Louis Gerhard De Geer

Louis Gerard De Geer
Louis De Geer 1818-1896 from Hildebrand Sveriges historia.jpg
Prime Minister of Sweden
In office
20 March 1876 – 19 April 1880
Monarch Oscar II
Preceded by Post established
Succeeded by Arvid Posse
Minister for Justice
In office
20 March 1876 – 6 June 1879
Preceded by Post established
Succeeded by Ludvig Teodor Almqvist
Prime Minister for Justice
In office
7 April 1858 – 3 June 1870
Preceded by Claës Günther
Succeeded by Axel Adlercreutz
In office
11 May 1875 – 20 March 1876
Preceded by Edvard Carleson
Succeeded by None
Personal details
Louis Gerard De Geer af Finspång

(1818-07-18)18 July 1818
Finspång Castle, Sweden
Died 24 September 1896(1896-09-24) (aged 78)
Hanaskog Castle, Sweden
Nationality Swedish
Political party Independent liberal
Spouse(s) Caroline Wachtmeister
Children 6
Parent(s) Gerard De Geer
Henriette Charlotte Lagerstråle
Residence Hanaskog Castle
Education Linköpings Gymnasium
Alma mater Uppsala universitet[1]
Occupation Statesman, lawyer

Baron Louis Gerard De Geer af Finspång (18 July 1818 – 24 September 1896) was a Swedish statesman and writer. He was born at Finspång Castle in Risinge parish. He was a lawyer, and in 1855 became president of the Göta hovrätt, or lord justice for the appellate court of Götaland. From 7 April 1858 to 3 June 1870 he was Prime Minister for Justice and again from 11 May 1875 to 20 March 1876. As a member of the nobility, he took part in the Swedish Riksdag of the Estates from 1851 onwards. From 1867 to 1878 he was the member for Stockholm in the first chamber in the New Riksdag, where he introduced and passed many useful reforms.

Architect of the New Riksdag

De Geer's greatest political achievement was the reform of the Swedish representative system. The reforms introduced a bi-cameral elected Riksdag replacing the existing cumbersome and less democratic Riksdag of the Estates, a hangover from the later Medieval Times. This measure was accepted by the Riksdag in December 1865, and received the royal sanction on 22 June 1866. For some time after this De Geer enjoyed considerable popularity. He retired from the ministry in 1870, but took office again, as Prime Minister of Justice in 1875.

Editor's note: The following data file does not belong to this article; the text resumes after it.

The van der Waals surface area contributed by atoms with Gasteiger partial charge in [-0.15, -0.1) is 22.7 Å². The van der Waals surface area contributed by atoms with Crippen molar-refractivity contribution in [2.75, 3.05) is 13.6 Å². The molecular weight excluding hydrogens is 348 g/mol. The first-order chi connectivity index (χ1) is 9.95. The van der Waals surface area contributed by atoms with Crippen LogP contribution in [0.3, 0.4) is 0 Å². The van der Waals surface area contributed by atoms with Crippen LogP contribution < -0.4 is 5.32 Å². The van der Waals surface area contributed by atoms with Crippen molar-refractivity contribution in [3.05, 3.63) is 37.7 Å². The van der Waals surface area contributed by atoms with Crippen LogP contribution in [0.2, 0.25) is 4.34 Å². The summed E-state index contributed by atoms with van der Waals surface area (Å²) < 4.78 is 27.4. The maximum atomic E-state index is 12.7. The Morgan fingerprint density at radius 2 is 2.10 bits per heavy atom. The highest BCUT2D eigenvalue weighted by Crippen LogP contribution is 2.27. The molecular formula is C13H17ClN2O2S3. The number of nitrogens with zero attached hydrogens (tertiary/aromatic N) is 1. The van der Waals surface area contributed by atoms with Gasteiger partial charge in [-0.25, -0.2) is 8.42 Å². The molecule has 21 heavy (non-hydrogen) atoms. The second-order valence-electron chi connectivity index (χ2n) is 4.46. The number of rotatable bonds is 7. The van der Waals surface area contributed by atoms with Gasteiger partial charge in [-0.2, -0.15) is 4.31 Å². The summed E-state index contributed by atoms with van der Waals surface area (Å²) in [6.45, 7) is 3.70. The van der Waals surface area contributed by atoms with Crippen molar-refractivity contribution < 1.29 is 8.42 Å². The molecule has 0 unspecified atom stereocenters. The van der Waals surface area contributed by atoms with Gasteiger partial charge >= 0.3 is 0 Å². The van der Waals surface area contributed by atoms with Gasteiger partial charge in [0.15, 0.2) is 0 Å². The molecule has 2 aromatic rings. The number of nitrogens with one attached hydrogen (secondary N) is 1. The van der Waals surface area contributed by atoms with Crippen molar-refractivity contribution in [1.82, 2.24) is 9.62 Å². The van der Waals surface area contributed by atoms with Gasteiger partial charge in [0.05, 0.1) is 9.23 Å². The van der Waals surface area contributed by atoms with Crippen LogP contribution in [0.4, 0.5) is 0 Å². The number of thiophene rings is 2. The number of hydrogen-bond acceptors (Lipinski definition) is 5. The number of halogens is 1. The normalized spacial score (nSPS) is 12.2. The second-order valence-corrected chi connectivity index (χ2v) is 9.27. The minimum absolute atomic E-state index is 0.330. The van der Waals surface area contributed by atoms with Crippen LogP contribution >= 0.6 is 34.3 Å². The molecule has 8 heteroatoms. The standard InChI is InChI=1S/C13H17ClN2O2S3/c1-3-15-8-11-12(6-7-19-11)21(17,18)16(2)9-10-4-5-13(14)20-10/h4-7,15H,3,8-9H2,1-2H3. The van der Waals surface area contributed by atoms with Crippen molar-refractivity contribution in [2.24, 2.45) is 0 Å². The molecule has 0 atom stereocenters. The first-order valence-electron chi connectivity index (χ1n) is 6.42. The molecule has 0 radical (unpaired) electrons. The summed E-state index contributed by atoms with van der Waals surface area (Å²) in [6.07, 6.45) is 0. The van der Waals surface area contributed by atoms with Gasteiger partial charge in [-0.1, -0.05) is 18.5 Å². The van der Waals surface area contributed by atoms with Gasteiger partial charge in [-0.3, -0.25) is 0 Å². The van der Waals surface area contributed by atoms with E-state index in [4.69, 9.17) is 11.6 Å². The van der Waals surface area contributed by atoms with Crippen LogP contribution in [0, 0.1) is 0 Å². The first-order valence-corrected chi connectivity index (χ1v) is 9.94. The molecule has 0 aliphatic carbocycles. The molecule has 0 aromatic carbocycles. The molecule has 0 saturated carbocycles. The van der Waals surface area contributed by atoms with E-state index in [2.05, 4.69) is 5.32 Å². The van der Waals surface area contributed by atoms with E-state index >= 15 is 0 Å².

First Prime Minister

In 1876 De Geer became the first Prime Minister of Sweden[2] following a reform where the previous offices of Prime Minister for Justice (which he held at the time) and Prime Minister for Foreign Affairs were changed into Minister for Justice and a Minister for Foreign Affairs. He served until April 1880, when the failure of his repeated efforts to settle the armaments issue again induced him to resign. From 1881 to 1888 he was Chancellor for the Universities of Uppsala and Lund. He was an advocate of free trade and economic liberalism. Some argue that it was De Geer who laid the foundations for the strong economic growth in Sweden from 1870 to 1970.

Literary works

Besides several novels and aesthetic essays, De Geer wrote a few political memoirs of supreme merit both as to style and matter, the most notable of which are Minnesteckning öfver A. J. v. Höpken (Stockholm, 1881); Minnesteckning öfver Hans Järta (Stockholm, 1874); Minnesteckning öfver B. B. von Platen (Stockholm, 1886); and his own Minnen (Stockholm, 1892), an autobiography, invaluable as a historical document, in which the political experience and the matured judgments of a lifetime are recorded with singular clearness, sobriety and charm. For example, his explanation of why he, at such a young age, was appointed Prime Minister of Justice, was that in the narrow circles of Swedish nobility at the time, it was difficult to find anyone with at least the mediocre intelligence which was needed for the office.

Membership in academies

De Geer was a member in the Swedish Academy from 1862, on Seat 17. In 1862, he was also elected a member of the Royal Swedish Academy of Sciences.

Personal life

In 1848, De Geer married the countess Carolina Lovisa Wachtmeister. They had three sons, of which the eldest, Gerhard Louis De Geer (1854–1935), was prime minister of Sweden from 1920 to 21 and the second was Gerard De Geer (1858–1943), a geologist.[3]

De Geer died on 24 September 1896 at his residence Hanaskog Castle in Scania.[3]

De Geer in a contemporary newspaper caricature, depicted as St George fighting the four-headed dragon of the old four-chamber Riksdag of the Estates. From Emil Hildebrand, Sveriges historia intill tjugonde seklet (1910).


  •  This article incorporates text from a publication now in the public domainRobert Nisbet Bain (1911). "De Geer, Louis Gerard, Baron". In Chisholm, Hugh (ed.). Encyclopædia Britannica (11th ed.). Cambridge University Press.
  1. ^ "Louis G De Geer". Riksarkivet. Retrieved 26 October 2017.
  2. ^ "Sweden" (in Swedish). World Statesmen. Retrieved 22 December 2014.
  3. ^ a b Hofberg, Herman; Heurlin, Frithiof; Millqvist, Viktor; Rubenson, Olof (1906). Svenskt biografiskt handlexikon: alfabetiskt ordnade lefnadsteckningar af Sveriges namnkunniga män och kvinnor från reformationen till nuvarande tid (in Swedish) (Ny uppl. /grundligt genomsedd, omarbetad och till våra dagar framförd af Frithiof Heurlin ... ed.). Stockholm: Bonnier. pp. 227–228. SELIBR 81312.
Political offices
Preceded by
Office established
Prime Minister of Sweden
20 March 1876–19 April 1880
Succeeded by
Cultural offices
Preceded by
Anders Magnus Strinnholm
Swedish Academy,
Seat No.17

Succeeded by
Pehr Jacob von Ehrenheim